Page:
Wednesday, March 3, 2010

Angels in the Architecture – Puebla & Cholula, Mexico

(Please click on the photos to enlarge, or you'll never be able to see them.)

The reason I write this blog, especially when traveling, is to share unexpected moments of beauty that I stumble upon. I’m driven to share these experiences and sights because so often they’re lucky accidents, not even hinted at in the guidebooks.

Often the objects that draw my eye are created by anonymous folk artists – in the name of religion, love (like the carved Greek hope chests for brides) – or just out of the creative urge that wells up in us. I think it’s wonderful that so many Greeks carved their wooden tools and vessels into fantastic shapes, and that the indigenous tribes of India hammered the gods and goddesses into their silver tribal jewelry.

It seems I’ve been collecting angels forever and am particularly attracted to naïve, primitive angels with personality and attitude—not the cookie-cutter kind you see on Valentines. (Haitian art boasts a lot of angels with attitude.)

On the four days in Puebla, Mexico that were the finale of our off-site art class (led by photographer Mari Seder and sponsored by the Worcester Art Museum), I quickly realized that Puebla has angels everywhere, just as skulls and skeletons seemed to be everywhere in Oaxaca. The first row of photos above show the angels we encountered on the edge of the Zocalo guarding the famous baroque Cathedral—part of the historic center that is now a UNESCO World Heritage Site.

Another day we boarded a van driven by Jorge Luis, who for 43 years has been leading tours to Cholula, just outside Puebla, famed for the view of its two snow-covered volcanoes (see the photo of the lovers in the second row above.) The first church we visited there was Nuestra Senora de los Remedios—the imposing orange building perched atop the Great Pyramid of Cholula—the largest pyramid (I’m told) in Mexico, (but not excavated). Angels in Redmedios were typical of the Spanish baroque style of so many churches.

Then Jorge Luis drove us to two other churches that he said had been decorated by the Indians—incorporating their own symbols and faces. In both cases, the outside of the churches is covered with the famous talavera tiles of the region. Once I walked inside the first one -- Santa Maria Tonantzintla—I was stunned into silence, as is everyone who enters. Every square inch of the interior was covered with carved images of Indian angels and saints. You weren’t supposed to take photos, but I took some anyway (in the third row above). At the door an Indian mother with a baby on her back was selling photos of the carvings, including angels wearing the traditional feathered headdress and also cobs of corn.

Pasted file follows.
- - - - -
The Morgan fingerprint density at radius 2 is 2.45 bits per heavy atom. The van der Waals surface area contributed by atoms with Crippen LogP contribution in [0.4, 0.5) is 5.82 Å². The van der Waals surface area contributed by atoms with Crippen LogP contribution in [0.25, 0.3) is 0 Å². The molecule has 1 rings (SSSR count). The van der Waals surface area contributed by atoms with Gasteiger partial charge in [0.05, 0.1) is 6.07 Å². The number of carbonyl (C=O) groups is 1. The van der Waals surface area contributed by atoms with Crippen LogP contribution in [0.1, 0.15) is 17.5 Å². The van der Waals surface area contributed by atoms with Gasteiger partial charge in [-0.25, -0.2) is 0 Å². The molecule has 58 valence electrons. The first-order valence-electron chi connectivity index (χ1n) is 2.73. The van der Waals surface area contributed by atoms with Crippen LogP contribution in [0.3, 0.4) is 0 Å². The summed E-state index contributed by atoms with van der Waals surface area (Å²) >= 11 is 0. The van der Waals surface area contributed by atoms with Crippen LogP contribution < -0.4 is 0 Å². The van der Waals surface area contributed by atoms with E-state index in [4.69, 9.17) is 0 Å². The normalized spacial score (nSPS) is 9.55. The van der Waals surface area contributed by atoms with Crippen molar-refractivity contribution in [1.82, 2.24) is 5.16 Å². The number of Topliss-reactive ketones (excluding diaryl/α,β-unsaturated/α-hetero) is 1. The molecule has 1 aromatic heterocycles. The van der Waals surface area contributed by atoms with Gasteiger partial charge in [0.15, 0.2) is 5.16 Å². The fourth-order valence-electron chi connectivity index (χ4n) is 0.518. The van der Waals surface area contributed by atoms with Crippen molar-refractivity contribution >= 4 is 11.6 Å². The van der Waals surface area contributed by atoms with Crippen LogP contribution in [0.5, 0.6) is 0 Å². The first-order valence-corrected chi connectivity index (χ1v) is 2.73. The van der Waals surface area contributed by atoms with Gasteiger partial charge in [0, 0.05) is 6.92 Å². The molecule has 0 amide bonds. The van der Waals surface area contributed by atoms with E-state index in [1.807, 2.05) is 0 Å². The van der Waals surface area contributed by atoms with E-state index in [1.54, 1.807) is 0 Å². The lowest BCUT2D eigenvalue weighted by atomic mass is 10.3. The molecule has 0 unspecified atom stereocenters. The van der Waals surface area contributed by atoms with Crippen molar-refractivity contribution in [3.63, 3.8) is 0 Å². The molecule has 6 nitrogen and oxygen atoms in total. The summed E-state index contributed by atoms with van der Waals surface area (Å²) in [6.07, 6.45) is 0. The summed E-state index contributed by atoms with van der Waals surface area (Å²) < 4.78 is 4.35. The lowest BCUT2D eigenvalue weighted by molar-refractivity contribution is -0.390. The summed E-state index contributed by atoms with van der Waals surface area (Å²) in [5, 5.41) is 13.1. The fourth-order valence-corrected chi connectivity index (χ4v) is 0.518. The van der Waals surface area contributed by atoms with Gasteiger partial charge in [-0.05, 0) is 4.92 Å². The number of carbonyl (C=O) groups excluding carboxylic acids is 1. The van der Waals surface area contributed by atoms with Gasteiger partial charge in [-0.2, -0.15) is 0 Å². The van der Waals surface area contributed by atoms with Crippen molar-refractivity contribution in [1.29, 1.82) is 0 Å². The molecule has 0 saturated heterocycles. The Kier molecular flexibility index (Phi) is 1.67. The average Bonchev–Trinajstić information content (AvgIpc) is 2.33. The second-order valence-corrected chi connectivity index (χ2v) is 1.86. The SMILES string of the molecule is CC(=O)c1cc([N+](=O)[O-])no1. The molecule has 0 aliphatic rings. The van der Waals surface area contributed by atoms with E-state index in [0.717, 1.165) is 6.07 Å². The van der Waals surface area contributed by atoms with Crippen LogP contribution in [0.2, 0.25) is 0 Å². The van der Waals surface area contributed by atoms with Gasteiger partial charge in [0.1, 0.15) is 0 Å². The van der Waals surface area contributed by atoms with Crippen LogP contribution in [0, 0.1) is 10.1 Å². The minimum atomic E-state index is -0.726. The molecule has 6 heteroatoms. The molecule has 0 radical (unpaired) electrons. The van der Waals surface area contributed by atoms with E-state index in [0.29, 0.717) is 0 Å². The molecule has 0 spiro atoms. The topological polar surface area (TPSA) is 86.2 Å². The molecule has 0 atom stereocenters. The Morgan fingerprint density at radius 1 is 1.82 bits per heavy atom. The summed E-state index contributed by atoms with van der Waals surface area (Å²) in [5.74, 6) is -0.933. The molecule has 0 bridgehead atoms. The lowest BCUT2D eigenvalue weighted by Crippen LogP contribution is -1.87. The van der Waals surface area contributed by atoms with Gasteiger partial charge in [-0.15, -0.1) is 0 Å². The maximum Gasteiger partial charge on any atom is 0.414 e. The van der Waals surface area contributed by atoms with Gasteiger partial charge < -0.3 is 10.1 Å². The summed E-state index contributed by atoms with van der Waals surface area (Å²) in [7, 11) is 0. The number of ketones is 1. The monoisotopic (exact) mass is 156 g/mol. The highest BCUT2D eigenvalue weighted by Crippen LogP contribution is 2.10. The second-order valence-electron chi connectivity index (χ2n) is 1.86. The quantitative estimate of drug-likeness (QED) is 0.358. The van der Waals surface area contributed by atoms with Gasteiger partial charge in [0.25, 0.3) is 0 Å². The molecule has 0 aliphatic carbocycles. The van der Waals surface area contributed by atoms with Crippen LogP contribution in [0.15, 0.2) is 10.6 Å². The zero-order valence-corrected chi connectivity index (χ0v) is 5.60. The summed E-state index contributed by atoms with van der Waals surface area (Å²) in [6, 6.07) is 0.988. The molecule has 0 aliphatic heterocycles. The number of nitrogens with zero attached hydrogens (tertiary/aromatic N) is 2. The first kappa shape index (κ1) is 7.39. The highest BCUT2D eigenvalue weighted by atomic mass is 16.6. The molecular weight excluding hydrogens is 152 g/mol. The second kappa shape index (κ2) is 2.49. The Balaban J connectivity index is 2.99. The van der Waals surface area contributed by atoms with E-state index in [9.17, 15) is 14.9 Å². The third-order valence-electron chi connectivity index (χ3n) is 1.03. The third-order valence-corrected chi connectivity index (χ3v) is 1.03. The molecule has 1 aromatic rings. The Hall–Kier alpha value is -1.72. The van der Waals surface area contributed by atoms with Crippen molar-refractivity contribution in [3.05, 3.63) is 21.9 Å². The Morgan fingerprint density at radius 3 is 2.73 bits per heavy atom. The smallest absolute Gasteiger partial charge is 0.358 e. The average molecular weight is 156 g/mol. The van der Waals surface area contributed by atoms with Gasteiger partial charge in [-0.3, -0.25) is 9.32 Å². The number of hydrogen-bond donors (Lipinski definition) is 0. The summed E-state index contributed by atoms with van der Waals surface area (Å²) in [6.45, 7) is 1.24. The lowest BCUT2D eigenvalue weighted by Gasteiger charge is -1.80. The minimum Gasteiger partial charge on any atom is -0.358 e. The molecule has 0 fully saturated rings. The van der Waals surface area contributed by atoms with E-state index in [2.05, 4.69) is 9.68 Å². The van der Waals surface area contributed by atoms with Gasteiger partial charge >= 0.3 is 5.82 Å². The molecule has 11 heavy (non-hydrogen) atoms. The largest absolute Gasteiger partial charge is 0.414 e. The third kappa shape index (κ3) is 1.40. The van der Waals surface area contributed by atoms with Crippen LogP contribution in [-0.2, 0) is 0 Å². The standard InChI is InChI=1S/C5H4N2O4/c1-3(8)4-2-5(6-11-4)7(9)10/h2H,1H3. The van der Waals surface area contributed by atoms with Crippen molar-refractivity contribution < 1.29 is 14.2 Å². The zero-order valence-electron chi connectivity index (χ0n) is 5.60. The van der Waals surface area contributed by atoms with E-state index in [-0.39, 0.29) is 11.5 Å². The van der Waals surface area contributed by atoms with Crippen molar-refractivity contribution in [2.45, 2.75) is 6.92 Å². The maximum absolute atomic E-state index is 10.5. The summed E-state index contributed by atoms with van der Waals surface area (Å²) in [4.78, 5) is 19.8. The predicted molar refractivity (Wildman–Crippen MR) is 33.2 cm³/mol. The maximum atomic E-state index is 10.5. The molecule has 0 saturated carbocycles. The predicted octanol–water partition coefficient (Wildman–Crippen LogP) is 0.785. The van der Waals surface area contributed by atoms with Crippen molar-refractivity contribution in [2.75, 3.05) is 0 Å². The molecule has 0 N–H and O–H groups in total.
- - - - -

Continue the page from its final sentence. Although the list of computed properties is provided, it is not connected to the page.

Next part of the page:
In the third church—San Martin Texmelucan -- also decorated by the Indians and , according to Jorge, restored since an earthquake some years ago—native workmen were cleaning the stunningly tiled exterior (see the fourth row above). And except for one man, they had no safety belts or ropes to protect them from a fall.

Inside we were allowed to take photos and I took dozens. (See rows four and five above.) If you compare the dome of this church—surrounded by a row of angels – to the dome of the previous church, you will see that there is more organization and less chaos in the décor, but in both churches, I don’t think anyone could count all the angels in a lifetime. No photos can indicate how there really do seem to be flocks of angels swirling overhead in complete confusion and the flutter of wings is almost audible.

The final row above shows two angels who came home from Mexico with me to add to my angel walls. The little red-faced angel with one wing, about six inches tall, was priced at less than two dollars in a Oaxacan antique store (because he only has one wing!) The wooden statue of the Archangel Michael, holding a cross and a sword, was carved by an anonymous artisan in Puebla.

Everywhere I go, even in non-Christian countries, I seem to find angels. I hope that these two will feel at home surrounded by their multi-cultural brethren and bring protection to our house.

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